and deserialization objects the server object uses to transform input and output from
           and to XML. There is generally little or no need to explicitly set these to new

       options(optional new value)
               $server->options({compress_threshold => 10000});

           Sets (or retrieves) the current server options as a hash-table  reference. At present,
           only one option is used within the SOAP::Lite libraries themselves:

               The value of this option is expected to be a numerical value. If set, and if the
               Compress::Zlib library is available to use, messages whose size in bytes exceeds
               this value are compressed for transmission. Both ends of the conversation have to
               support this and have it enabled.

           Other options may be defined and passed around using this mechanism. Note that setting
           the options using this accessor requires a full hash reference be passed. To set just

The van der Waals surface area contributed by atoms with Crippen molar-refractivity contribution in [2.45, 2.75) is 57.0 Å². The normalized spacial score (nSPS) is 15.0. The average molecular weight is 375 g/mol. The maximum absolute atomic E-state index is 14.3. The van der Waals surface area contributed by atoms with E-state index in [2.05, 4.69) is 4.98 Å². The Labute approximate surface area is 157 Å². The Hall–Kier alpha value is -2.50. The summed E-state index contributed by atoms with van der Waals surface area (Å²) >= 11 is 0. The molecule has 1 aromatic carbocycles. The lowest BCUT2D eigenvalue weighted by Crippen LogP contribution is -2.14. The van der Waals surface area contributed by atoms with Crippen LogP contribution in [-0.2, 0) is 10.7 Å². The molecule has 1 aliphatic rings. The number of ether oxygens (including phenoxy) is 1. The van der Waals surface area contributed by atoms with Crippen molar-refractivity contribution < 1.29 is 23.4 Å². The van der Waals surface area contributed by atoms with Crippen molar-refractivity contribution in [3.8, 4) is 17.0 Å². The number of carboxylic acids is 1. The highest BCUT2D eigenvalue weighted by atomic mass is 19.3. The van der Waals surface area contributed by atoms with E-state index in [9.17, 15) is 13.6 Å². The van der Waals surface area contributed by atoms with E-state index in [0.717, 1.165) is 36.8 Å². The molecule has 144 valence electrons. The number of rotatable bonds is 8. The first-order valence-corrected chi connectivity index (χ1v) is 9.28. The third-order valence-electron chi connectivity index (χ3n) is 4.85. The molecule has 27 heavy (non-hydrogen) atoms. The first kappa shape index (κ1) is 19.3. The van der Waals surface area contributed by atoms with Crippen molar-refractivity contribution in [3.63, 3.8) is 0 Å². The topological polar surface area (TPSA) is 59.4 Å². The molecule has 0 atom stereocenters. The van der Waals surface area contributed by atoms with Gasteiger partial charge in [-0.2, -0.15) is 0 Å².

one or a few values, retrieve the current reference value and use it to set the

       dispatch_with(optional new value)

           Represents one of two ways in which a SOAP::Server (or derived) object may specify
           mappings of incoming requests to server-side subroutines or namespaces. The value of
           the attribute is a hash-table reference. To set the attribute, you must pass a new
           hash reference. The hash table's keys are URI strings (literal URIs or the potential
           values of the SOAPAction header), and the corresponding values are one of a class name
           or an object reference. Requests that come in for a URI found in the table are routed
           to the specified class or through the specified object.

       dispatch_to(optional list of new values)
               $server->dispatch_to($dir, 'Module', 'Mod::meth');

           This is the more traditional way to specify modules and packages for routing requests.
           This is also an accessor, but it returns a list of values when called with no